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Introducing: Ray Ban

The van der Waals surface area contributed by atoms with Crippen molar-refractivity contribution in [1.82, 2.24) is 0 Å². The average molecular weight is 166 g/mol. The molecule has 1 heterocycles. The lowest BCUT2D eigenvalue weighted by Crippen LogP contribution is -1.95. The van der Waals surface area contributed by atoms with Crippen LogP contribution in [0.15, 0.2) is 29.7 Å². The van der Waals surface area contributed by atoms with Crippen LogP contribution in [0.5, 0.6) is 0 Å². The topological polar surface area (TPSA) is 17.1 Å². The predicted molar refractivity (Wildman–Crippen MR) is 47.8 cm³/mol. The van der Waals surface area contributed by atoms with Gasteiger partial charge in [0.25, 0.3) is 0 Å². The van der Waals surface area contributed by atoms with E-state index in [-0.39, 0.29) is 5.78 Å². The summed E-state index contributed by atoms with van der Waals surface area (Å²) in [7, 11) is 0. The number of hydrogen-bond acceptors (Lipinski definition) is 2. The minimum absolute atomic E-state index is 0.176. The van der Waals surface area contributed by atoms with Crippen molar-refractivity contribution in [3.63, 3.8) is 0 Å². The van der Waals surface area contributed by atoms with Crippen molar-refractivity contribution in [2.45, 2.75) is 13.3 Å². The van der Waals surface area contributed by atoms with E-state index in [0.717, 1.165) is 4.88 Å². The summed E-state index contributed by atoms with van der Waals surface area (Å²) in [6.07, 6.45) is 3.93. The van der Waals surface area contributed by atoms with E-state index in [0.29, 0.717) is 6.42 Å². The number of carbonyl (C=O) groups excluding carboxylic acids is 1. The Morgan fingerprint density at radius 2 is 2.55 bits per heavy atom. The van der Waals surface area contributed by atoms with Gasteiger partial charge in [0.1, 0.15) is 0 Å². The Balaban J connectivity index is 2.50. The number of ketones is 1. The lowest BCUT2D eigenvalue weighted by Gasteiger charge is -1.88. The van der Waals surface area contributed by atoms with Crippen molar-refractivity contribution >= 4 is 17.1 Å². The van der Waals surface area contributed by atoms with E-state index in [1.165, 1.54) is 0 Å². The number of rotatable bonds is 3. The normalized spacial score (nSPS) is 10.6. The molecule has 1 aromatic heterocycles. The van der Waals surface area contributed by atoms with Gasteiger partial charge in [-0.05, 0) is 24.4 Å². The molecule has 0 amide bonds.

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Low-angle view of American military commanders General Douglas MacArthur (1880 - 1964) (left) and Lieutenant General Walter Krueger (1881 - 1967) aboard a PT boat in the Leyte Gulf, Philippines, 1944. (Photo by PhotoQuest/Getty Images) When you think about some of the most iconic eyepieces worn on an international scale over the course of the past century, one brand's name will keep popping up time after time. The Ray Ban brand name was patented in 1937, which is largely considered as the true birth year of the company. 8 years prior to the official changeover to that moniker (under the company name of Bausch & Lomb), an open commission by the United States Air Force required a set of sunglasses to be created that could withstand the demands of a fighter pilot. The harsh glare of the sun when up in the air was continually striking pilots down with headaches and sickness, so something needed to shield their eyes and protect them from constant illness. The winning design was the Aviator AN6531, using a type of green tinged lens which massively reduced the issue of glare, without obscuring vision. 8 years later a consumer version under the Ray Ban brand name found a release to the civilian market, and the popularity of the brand began to take off, so to speak. ray_ban_never_hidedip2 The late 1930's saw an expansion to the range, releasing popular models like the Shooter and Outdoorsman, suited to those who favoured life in the outdoors and wanted equipment that was fit for purpose. Ray Bans requirement by the US Air Force came into play once again at the time of the second world war in 1939. Research and development into improving the gear used by fighter pilots resulted in Ray Ban developing a gradient, mirror treatment across the protective lens, which counteracted the glare across the top half, but left the bottom half slightly untreated so control panels in the plane were still easily accessible to the eyes.ray+bans While the brands importance was still a key feature in the military world, the civilian popularity had increased into to celebrity realms. Ray Ban would go on to outfit some of the biggest cultural icons across the entire spectrum of entertainment. The introduction of the Wayfarer in 1952 set the benchmark for a more fashion orientated look, and has since become one of the most recognisable shapes in the archive.  James Dean was one of the early endorsers of the style, donning them in his famed movie 'Rebel Without A Cause'. 331 The increasing cult status of Ray Ban has continued ever since across each of the succeeding decades up to the present day. The 60's saw Peter Fonda wear the Olympian in one of his best known roles in 'Easy Rider', as well as astronauts Charles Conrad and Gordon Cooper wearing matching aviators upon their return from orbiting the earth. The 70's brought about the concept of Disco and the introduction of the Vagabond and Stateside models which perfectly fitted in with the retro aesthetic of the vibrant era.1090801Astronauts-in-American-Optical-Sunglassesdip1 Musicians were another big category of influencer who selected Ray Ban as their go-to choice. Michael Jackson arrived at the 1984 Grammy's to scoop 8 awards, the whole time wearing a pair of dark lensed Ray Ban Aviator to accompany his bejeweled single glove. 1984-Grammy-AWARDS-the-thriller-era-8251844-1387-1038bb_1360b35340ec16e80aeccf314d2400906 Developments over the years have seen massive improvements to the quality of both the frame construction and materials and the lens, but the classic look of a Wayfarer, Aviator, or Clubmaster has been retained all the way up to the present day. Keep an eye on our social channels to keep up to date on the arrival of Ray Ban sunglasses in the coming weeks. zzdti70396

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